By focusing on customer interfaces, mining meaning from interactional and transactional data, digitising processes end-to-end and retraining people, banks can better serve customers and outmanoeuvre non-banking rivals.
In banking, delivering a ‘customer experience’ has meant fulfilling a promise – processing a payment, dispensing cash and providing accurate balance information.
Today, that’s no longer enough. As people conduct more business online, banks run the risk of losing customer contact and connections. With less engagement, there are fewer opportunities to offer customers new products and services.
In an increasingly digital and virtual world, delivering the next-generation customer experience requires new levels of customer insight, experience and interaction.
This experience can be achieved by creating multiple digital touchpoints and making the interactions so rich that the customer frequently returns for additional insights and new offerings.
As a personal example, I use my bank credit card to pay a variety of bills and make day-to-day purchases. Recently, my phone bill was higher than normal. How did I find out?
My bank sent an alert seeking verification that the higher charge was legitimate (it was, as my wife had made an overseas call during the billing period).
To me, that was an example of creating a superior customer experience. My bank is using customer data and analytics to go beyond processing a transaction, to identifying patterns and providing me with insights I otherwise might have missed.
All else being equal, customer experience will be the differentiator going forward.
Banks can leverage the power of technology, data and new forms of engagement to improve customer loyalty and stickiness beyond what can be achieved in the physical world.
Digital customer experience can also help grow the business, as tools for making real-time decisions open the door to innovative cross-sell/upsell opportunities.
For banks ready to embark on creating the next-generation customer experience, we suggest they should consider the following:
The right digital applications and a solid online banking platform are essential to creating a seamless customer experience, from the desktop, to a mobile device, to a branch visit.
Mapping client interactions, making sense of them and gleaning insights to inform the next best action or offer can help to drive more value at the point of engagement.
As bank customers increasingly use online services and apps to conduct business, the ability to provide consistent, intuitive interfaces will become an even more important differentiator between a superior and subpar customer experience.
Data and analytics platforms
My bank was able to provide a superior customer experience by utilising sensing patterns in my spending activities, using its strong analytics platform and data architecture to produce insights and take action.
A key consideration for banks as they expand their use of analytics tools to create offers is how to strike the right balance between leveraging customer data and maintaining the level of data privacy customers expect.
One way that upstart competitors are challenging banks is by completing requests and transactions more quickly. Banks traditionally have a longer fulfilment cycle because their processes are not harmonised.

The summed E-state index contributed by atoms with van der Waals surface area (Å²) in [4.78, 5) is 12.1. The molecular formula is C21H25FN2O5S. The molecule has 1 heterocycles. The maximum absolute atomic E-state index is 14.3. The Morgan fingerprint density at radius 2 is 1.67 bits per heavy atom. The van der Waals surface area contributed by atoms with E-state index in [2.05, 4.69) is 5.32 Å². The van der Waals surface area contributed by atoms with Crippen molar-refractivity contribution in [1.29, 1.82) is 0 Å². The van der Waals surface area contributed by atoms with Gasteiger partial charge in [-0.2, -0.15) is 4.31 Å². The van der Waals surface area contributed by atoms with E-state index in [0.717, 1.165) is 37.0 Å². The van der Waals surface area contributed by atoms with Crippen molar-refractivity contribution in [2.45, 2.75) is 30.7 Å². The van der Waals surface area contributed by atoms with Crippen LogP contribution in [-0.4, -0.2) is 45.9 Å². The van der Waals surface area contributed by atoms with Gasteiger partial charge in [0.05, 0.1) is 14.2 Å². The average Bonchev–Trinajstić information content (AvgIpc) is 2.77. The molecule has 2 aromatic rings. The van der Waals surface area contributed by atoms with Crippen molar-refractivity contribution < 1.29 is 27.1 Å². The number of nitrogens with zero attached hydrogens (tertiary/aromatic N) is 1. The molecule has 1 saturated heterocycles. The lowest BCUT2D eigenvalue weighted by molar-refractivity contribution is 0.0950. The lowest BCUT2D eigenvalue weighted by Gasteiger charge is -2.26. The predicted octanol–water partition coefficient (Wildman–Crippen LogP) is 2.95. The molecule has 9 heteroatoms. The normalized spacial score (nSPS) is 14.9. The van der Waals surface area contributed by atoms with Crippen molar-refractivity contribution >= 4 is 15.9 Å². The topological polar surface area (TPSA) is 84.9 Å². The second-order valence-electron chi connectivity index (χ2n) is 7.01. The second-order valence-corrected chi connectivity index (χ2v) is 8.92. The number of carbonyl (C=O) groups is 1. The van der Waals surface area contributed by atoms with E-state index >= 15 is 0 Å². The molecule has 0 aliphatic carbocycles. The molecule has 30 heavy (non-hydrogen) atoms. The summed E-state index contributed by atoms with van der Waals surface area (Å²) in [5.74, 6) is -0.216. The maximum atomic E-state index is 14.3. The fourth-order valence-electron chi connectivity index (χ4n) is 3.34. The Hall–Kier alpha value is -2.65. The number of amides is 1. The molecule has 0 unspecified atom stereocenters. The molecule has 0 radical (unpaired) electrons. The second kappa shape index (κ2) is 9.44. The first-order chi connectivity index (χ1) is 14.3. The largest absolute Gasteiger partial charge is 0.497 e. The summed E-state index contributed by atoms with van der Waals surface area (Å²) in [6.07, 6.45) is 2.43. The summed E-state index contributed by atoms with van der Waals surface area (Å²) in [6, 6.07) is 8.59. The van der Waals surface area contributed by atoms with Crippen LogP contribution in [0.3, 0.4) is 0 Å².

It can take several days or even weeks for a small business to obtain a bank loan, compared to just one business day from non-traditional online lenders.
With multiple review touchpoints and disparate systems and processes contributing to slower loan fulfilment, end-to-end digitisation and process rationalisation are essential to banks’ future competitiveness.
Even in the most heavily digital environments, success ultimately requires the skills of people who can use technology adeptly and are empowered to make customers happy.
If personnel within a heavily used branch don't (or can’t) respond effectively to long lines, wait times and growing frustration levels, all the technology in the world won't improve the satisfaction of those customers.
Other industries – airlines, hotels and restaurants, for example – have long demonstrated the positive impact of a smile, detailed attention to customer needs and preferences, and even a general attitude and demeanour on customer experience.
Technology goes a long way, but customer experience is far more than just technology.
Change management can help people to disband old ways of doing things and deliver an elevated customer experience in an increasingly digital world.
And the need for change doesn’t relate just to customer service representatives and relationship managers. Even senior-level executives can benefit from training in new digital technologies and understanding how they can drive enterprise value.
Creating a superior digital customer experience requires a deep-dive examination of customer interactions and transactions – and then making sense of them. It’s using different channels and leveraging the power of data.
Ultimately, though, customer experience is about more than the coolest digital applications, the power of data and analytics and the imperative of end-to-end processes. At the end of the day, it’s about creating a special experience every time the customer interacts with the institution.
That means every point of engagement and every moment of engagement matters.
Ultimately, customer experience is still about fulfilling a promise. If a transaction takes too long, is too difficult, or is one-upped by a competitor, it can quickly jeopardise the customer relationship.
Fortunately, today more than ever, the tools to deliver on the promise, and build on it by surprising and delighting the customer, are at hand and ready for use.